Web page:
KITTY BRAZELTONCatalog of Scores
composer performer bandleader teacher curator general info
MUSIC FOR ORCHESTRA
 

Most of what I've learned about orchestration I learned in a bar, listening to the hits on the jukebox and dancing to them night after night, figuring out why they worked or didn't, and then going into the recording studio with my pop songs. When I first went back to grad school in composition I was ashamed of this. Now I see that by reapplication out of the idiom, I'm taking the core principles of how sound and timbre catch our attention and express our ideas and emotions, and leaving behind the cliches. I think the orchestra is a very current instrument, thanks to Hollywood, but we don't need to construct the sounds exactly the same way as Rimsky.

NAME OF WORK DESCRIPTION DATE COMPOSED LENGTH INSTR. PERFORMANCE(S)

Symphony No. 3 "Native to Where"

  • the soul's tale
    1. Severe Objects of Worship
    2. Our Houses of Sticks
    3. Discovery of the Loss of a Part of the Soul
    4. The Search to Recover Begins
    5. The River Cuts Away, Then Runs Backwards Up the Mountain!
    6. Severe Objects of Worship—Reprise
  • chorale of the soul reunited
    1. The Lost Part Found
    2. Healed & Reunited, the Soul's Parts Start to Sing
    3. Fear
    4. Hope
    5. Distraction
    6. All 13 Parts Join in the Old Song
    7. All Hope
  • last dance
    1. Moon's Day
    2. Thor's Day
    3. Freia's Day
    4. Tiw's Day
    5. Saturn's Day
    6. Day of Whatever God
    7. Next Moon's Day

Years ago a doctoral composition teacher scolded me for combining English and Italian instructions in a chamber piece. He started me thinking about the role of words in a score. Unrepentant, I still combine languages—if an Italian word is likely to be more readily informative to a musician than an English expression, I grab it; conversely, when American slang says it best, I use that.

A musician from one of the many ensembles I've led over the years, has requested repeatedly that I communicate my intentions very explicitly. He feels that more information rather than less is very helpful to musicians dealing with new music where there are relatively few road maps.

The comments of these two men, combines with my own experience as a bandleader and performer. There is an incalculable quantity of information communicated, not all of it verbal at all, when I am physically present during the rehearsal and performance of my music vs. when I am not. How can we replace the intimacy of this experience? What would Duke Ellington do?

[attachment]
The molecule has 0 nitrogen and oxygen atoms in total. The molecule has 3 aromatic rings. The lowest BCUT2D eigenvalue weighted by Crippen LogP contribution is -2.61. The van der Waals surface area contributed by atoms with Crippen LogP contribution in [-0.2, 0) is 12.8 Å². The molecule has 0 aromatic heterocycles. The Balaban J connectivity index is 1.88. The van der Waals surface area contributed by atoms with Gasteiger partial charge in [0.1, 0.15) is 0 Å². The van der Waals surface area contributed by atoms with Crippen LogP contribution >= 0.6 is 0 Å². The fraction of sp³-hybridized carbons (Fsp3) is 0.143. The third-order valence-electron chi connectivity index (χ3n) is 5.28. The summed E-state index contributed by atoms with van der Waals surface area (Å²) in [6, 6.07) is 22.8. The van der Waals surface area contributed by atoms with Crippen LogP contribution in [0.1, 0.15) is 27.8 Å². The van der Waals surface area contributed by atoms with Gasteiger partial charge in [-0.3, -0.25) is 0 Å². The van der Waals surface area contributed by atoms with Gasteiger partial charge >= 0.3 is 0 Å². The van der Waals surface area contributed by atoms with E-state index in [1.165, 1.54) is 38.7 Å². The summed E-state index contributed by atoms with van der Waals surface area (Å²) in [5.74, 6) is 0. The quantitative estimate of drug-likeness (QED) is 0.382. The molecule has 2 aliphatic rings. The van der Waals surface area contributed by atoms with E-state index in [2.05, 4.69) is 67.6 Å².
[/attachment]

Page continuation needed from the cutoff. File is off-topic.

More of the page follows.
In this score you will find titles and commentary which suggest a narrative. I compose the music first; then I look for a verbal or conceptual structure which will express my musical intentions vividly to the musicians who read the written music. It is not necessary for the listeners to be consciously aware of the narrative; if the musicians are responding to the musical and verbal construct on the page, I believe the music will tell its own story. I have no objection if you want to include the narrative in a program note, as long as it doesn't dominate the listeners' impression of the piece.

2000 10 min. + 6 min. + 2 min. orchestra: winds 2-2-2-2 (dbl. picc. & bass clar.), brass 4-2-2-1 (tuba), 2 perc. (1 timp etc., 1 kit/hand drums etc.), strings not more than 12-8-6-6-3 and not less than 4-4-3-4-1 unperformed

Sleeping Out Of Doors

  1. THE DOOR OF DAY—Allegro
  2. THE DOOR OF GOOD AND SAD DREAMS—Adagio
  3. THE DOOR OF CONFUSION AND OBSESSION—Allegro & Adagio
  4. FIND YOUR WAY HOME—Cadenza
  5. THE DOOR OF DAY—Allegro

click here for mp3 click here for mp3 click here for mp3

A semi-concerto for piano and orchestra. Commissioned and premiered by Kristjan Järvi and Absolute Ensemble with soloist FangYu Liao. 1998 15 min. (movements are attaca/continuous) orchestra: winds 2-2-2-2 (w/ b. cl. & cbsn.), brass 2-1-1; 1 perc. (kit), pno., acoustic gtr. & voice, strings 4-4-4-4-2 min. (1 bass if ampl.) Merkin Hall, New York, May 5 1998.
Woman's Works A fantasia in deconstructed sonata form for orchestra. 1992-1994 10 min. orchestra: winds 2-2-2-2,; brass 4-2-2, 3 perc., harp, strs. 6-6-4-4-2 unperformed
Getting In & Out Of Trouble

Rondo of ostinati for jazz orchestra, commissioned by the Charles Fox Fund of the Alumni & Friends of LaGuardia. Premiered by LaGuardia High School of Music & Art Junior Jazz & Pit Orchestra combined under the direction of Bob Stewart.

I'm considering revising this piece for concert jazz band or symphonic wind ensemble.

1999 10 min 3 fl., 5 cl. (b. cl. & Eb), sax 3-2-1, 4 tpts, fr. hn., 3 tbns., tb., pno., (gtr. optional), 4 pc. (drumkit, agogo, whistle, gong, chocallo/rainstick, 3 tmp., conga, timbales, marimba), 2-8 violins, 2-6 cellos, amplified bass. LaGuardia High School of Music & Art and the Performing Arts, May 6 1999.
Tribute to Sun Ra Collaboration with ethnomusicologist/ composer/saxophonist and Sun Ra scholar Allan Chase. Premiered by DADADAH with ex-Sun Ra musicians Rashied Ali (drums), Robert Rutledge (trumpet) on May 30 1993 (the day of Sun Ra's death). 1993 20-25 min. for large mixed instrumentation: voices, flute, oboe, soprano, alto, tenor and baritone saxes, trumpet, trombone, tuba, baritone ukelele, mandolin, harp, violin, viola, cello, electric guitar, bass, drums and percussion. Kitty Brazelton's Real Music Series, CB's Gallery, May 1993

contact me: mail@kitbraz.com

© 1999-2003, Catherine Bowles Brazelton.